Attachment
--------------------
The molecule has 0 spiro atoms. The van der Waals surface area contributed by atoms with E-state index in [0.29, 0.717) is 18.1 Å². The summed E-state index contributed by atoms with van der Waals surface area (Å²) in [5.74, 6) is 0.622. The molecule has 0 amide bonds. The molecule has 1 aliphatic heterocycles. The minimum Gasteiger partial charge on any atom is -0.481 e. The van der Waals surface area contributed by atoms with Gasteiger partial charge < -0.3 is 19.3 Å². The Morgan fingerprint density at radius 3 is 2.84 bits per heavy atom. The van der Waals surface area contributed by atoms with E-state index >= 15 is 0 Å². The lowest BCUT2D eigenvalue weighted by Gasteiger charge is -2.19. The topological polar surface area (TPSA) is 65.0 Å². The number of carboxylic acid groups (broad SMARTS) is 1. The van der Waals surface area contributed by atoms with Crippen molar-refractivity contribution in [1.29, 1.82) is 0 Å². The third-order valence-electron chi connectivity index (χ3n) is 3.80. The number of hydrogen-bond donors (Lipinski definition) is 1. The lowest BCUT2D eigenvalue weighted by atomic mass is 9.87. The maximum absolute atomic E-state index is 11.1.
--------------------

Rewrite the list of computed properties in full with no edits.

The molecule has 0 spiro atoms. The van der Waals surface area contributed by atoms with E-state index in [0.29, 0.717) is 18.1 Å². The summed E-state index contributed by atoms with van der Waals surface area (Å²) in [5.74, 6) is 0.622. The molecule has 0 amide bonds. The molecule has 1 aliphatic heterocycles. The minimum Gasteiger partial charge on any atom is -0.481 e. The van der Waals surface area contributed by atoms with Gasteiger partial charge < -0.3 is 19.3 Å². The Morgan fingerprint density at radius 3 is 2.84 bits per heavy atom. The van der Waals surface area contributed by atoms with E-state index >= 15 is 0 Å². The lowest BCUT2D eigenvalue weighted by Gasteiger charge is -2.19. The topological polar surface area (TPSA) is 65.0 Å². The number of carboxylic acid groups (broad SMARTS) is 1. The van der Waals surface area contributed by atoms with Crippen molar-refractivity contribution in [1.29, 1.82) is 0 Å². The third-order valence-electron chi connectivity index (χ3n) is 3.80. The number of hydrogen-bond donors (Lipinski definition) is 1. The lowest BCUT2D eigenvalue weighted by atomic mass is 9.87. The maximum absolute atomic E-state index is 11.1.